Extracting AC output voltage ripple and adding DC offset for ADC input

Thread Starter

SiCEngineer

Joined May 22, 2019
390
Hello,

I have designed a high voltage output (6000V) supply using a fly-back converter. I need to measure the output voltage with a DSP, but the output voltage must be at most 0.1V. This is not achievable with the 12-bit or 16-bit single ended/differential sensors on the TI DSP board that I am using to control it. I instead want to extract, measure, and amplify the output voltage ripple and use that within the control system. The method I have used is the most simple, but it doesn't seem to be performing as I desire. I will attach an .asc simulation of the circuit. It seems that the DC offset is not being added to the AC ripple - I am using a 3V supply and two 10K resistors to offset by 1.5V, which is the mid-range of the ADC input of 0-3V.

Is there a better way to do this, or any suggestions to improve this existing circuit? Can anyone help me understand what is going wrong? This is the most simple method I know of adding DC offset.

SiC
 

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ericgibbs

Joined Jan 29, 2010
15,338
hi si,
First noted the +3Vout requirement, using a +/-3v supply will not allow a +3V out swing, note the image for a +5V, the voltage out limits.
Also noted the first OPA output is limited, no longer a sine wave.
Will continue checking.
E
EG 1206.pngEG 1205.png
 

Thread Starter

SiCEngineer

Joined May 22, 2019
390
hi si,
First noted the +3Vout requirement, using a +/-3v supply will not allow a +3V out swing, note the image for a +5V, the voltage out limits.
Also noted the first OPA output is limited, no longer a sine wave.
Will continue checking.
E
View attachment 256903View attachment 256904
Thanks for the help! Just a note, I chose a "random" op-amp that had a high bandwidth just to check the circuit. No problem if a different one would be better suited to the job. I actually have +/-15V supplies on the board, but planned to use regulators to change this to +/-3V just so that I can clamp the output to the ADC range.
 

Thread Starter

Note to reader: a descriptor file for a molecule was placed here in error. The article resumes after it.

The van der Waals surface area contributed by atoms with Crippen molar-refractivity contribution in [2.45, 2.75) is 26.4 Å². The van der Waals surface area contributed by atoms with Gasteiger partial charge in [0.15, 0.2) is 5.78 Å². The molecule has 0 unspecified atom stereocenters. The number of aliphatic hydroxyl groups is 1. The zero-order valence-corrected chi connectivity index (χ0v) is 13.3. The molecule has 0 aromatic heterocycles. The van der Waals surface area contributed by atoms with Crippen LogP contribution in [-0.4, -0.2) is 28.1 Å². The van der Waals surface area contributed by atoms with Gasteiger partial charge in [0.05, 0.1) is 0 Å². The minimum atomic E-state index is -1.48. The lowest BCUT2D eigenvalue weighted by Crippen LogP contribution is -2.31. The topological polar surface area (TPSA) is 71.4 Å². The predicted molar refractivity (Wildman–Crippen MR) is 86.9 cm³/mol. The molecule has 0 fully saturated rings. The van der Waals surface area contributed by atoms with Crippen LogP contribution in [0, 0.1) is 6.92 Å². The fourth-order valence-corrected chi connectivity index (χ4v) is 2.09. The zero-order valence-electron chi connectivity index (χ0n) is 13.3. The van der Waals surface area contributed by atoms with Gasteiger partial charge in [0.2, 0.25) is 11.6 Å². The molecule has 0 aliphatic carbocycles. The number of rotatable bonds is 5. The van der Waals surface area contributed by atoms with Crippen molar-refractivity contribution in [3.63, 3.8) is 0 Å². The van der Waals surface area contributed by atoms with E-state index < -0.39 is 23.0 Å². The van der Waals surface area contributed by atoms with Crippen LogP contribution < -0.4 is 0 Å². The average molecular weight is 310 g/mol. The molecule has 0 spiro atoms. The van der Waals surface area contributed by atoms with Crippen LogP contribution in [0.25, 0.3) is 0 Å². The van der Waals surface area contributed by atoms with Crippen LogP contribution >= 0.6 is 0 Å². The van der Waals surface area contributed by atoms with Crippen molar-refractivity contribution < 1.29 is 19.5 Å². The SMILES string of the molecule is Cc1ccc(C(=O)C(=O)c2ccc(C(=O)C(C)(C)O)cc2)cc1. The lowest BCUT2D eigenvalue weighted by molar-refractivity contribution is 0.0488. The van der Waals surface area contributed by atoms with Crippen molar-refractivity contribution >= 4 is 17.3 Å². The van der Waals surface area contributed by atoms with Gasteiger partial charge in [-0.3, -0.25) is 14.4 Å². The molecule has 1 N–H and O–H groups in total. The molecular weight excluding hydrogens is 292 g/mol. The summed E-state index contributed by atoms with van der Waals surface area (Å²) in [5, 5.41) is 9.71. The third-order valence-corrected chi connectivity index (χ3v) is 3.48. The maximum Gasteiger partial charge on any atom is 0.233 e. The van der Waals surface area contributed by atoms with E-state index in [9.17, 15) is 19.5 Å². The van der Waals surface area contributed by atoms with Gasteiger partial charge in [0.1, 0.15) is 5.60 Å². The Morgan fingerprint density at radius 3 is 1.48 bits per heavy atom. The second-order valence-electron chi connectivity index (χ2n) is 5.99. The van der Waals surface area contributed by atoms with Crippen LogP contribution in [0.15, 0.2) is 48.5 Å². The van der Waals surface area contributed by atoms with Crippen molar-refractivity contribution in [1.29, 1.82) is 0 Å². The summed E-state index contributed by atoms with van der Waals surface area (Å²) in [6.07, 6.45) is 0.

SiCEngineer

Joined May 22, 2019
390
hi Si,
This is the bare-bones response, badly distorted.
You need a rail to rail OPA or higher voltage supplies.
E
View attachment 256905
That makes sense. I'll get on t
hi Si,
This is the bare-bones response, badly distorted.
You need a rail to rail OPA or higher voltage supplies.
E
View attachment 256905
I noticed that you took the Zener diode out, and so I did too, and now I get a response exactly as above. Not sure why that was affecting the response, as it was just there to protect the op-amp. I'll get on to looking at different op-amps now. Thanks!
 

MisterBill2

Joined Jan 23, 2018
11,579
Why does removing the zener change things? It is because a zener diode also conducts in the forward direction, like a regular diode, slightly different forward drops. So previously the image was not quite correct. Also, with the capacitor coupling in two places that is two high pass filters, which will certainly have an effect on the ripple, which will not be a sine wave. Use the inverting input of an opamp to set the offset where it needs to be.
 

Thread Starter

SiCEngineer

Joined May 22, 2019
390
Why does removing the zener change things? It is because a zener diode also conducts in the forward direction, like a regular diode, slightly different forward drops. So previously the image was not quite correct. Also, with the capacitor coupling in two places that is two high pass filters, which will certainly have an effect on the ripple, which will not be a sine wave. Use the inverting input of an opamp to set the offset where it needs to be.
I have replaced the standard voltage divider now for an op-amp in adder configuration instead. I understand that the ripple will not be a sine-wave, but I am using a standard sine just to test the principle of the control method. I have attached a .asc LTSpice simulation of the control scheme with a simple boost converter, again just to test the principle. Still having some issues with the controller. That additional capacitor is there, because I read that when adding a DC offset the capacitor stops flow of DC current in the wrong direction.

Hopefully with the schematic what I am trying to achieve may become a little bit more clear...

SiC
 

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MisterBill2

Joined Jan 23, 2018
11,579
I have replaced the standard voltage divider now for an op-amp in adder configuration instead. I understand that the ripple will not be a sine-wave, but I am using a standard sine just to test the principle of the control method. I have attached a .asc LTSpice simulation of the control scheme with a simple boost converter, again just to test the principle. Still having some issues with the controller. That additional capacitor is there, because I read that when adding a DC offset the capacitor stops flow of DC current in the wrong direction.

Hopefully with the schematic what I am trying to achieve may become a little bit more clear...

SiC
OK, and thanks for the response. Certainly there MUST be an isolation capacitor, and it makes sense to have the voltage divider on the high voltage side of the capacitor. It will also make selecting the capacitor much easier and much less expensive. It also changes the circuit from an RC high pass filter to a capacitor coupled to the opamp input, a much higher impedance and so less likely to cause any distortion.